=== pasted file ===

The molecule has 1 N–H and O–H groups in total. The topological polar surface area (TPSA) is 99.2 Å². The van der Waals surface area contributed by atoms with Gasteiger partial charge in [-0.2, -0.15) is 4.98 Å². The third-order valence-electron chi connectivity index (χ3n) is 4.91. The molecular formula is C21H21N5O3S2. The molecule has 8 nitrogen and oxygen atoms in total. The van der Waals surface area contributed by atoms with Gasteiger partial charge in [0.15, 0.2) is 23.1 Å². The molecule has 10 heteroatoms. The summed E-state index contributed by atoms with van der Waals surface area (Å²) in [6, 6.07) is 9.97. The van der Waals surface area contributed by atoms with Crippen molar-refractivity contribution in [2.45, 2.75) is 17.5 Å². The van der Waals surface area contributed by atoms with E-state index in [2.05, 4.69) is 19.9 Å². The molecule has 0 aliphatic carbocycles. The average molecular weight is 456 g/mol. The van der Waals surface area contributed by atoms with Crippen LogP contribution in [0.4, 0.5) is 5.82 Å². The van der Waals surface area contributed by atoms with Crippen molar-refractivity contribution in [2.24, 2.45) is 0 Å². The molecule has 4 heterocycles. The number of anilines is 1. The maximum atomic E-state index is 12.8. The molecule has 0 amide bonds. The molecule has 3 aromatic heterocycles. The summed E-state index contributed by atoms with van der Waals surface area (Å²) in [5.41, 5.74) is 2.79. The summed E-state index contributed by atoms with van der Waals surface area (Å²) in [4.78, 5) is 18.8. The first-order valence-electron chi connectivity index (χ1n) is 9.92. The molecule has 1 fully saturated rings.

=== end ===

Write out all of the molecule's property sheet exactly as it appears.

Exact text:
The molecule has 1 N–H and O–H groups in total. The topological polar surface area (TPSA) is 99.2 Å². The van der Waals surface area contributed by atoms with Gasteiger partial charge in [-0.2, -0.15) is 4.98 Å². The third-order valence-electron chi connectivity index (χ3n) is 4.91. The molecular formula is C21H21N5O3S2. The molecule has 8 nitrogen and oxygen atoms in total. The van der Waals surface area contributed by atoms with Gasteiger partial charge in [0.15, 0.2) is 23.1 Å². The molecule has 10 heteroatoms. The summed E-state index contributed by atoms with van der Waals surface area (Å²) in [6, 6.07) is 9.97. The van der Waals surface area contributed by atoms with Crippen molar-refractivity contribution in [2.45, 2.75) is 17.5 Å². The van der Waals surface area contributed by atoms with E-state index in [2.05, 4.69) is 19.9 Å². The molecule has 0 aliphatic carbocycles. The average molecular weight is 456 g/mol. The van der Waals surface area contributed by atoms with Crippen LogP contribution in [0.4, 0.5) is 5.82 Å². The van der Waals surface area contributed by atoms with Crippen molar-refractivity contribution in [2.24, 2.45) is 0 Å². The molecule has 4 heterocycles. The number of anilines is 1. The maximum atomic E-state index is 12.8. The molecule has 0 amide bonds. The molecule has 3 aromatic heterocycles. The summed E-state index contributed by atoms with van der Waals surface area (Å²) in [5.41, 5.74) is 2.79. The summed E-state index contributed by atoms with van der Waals surface area (Å²) in [4.78, 5) is 18.8. The first-order valence-electron chi connectivity index (χ1n) is 9.92. The molecule has 1 fully saturated rings.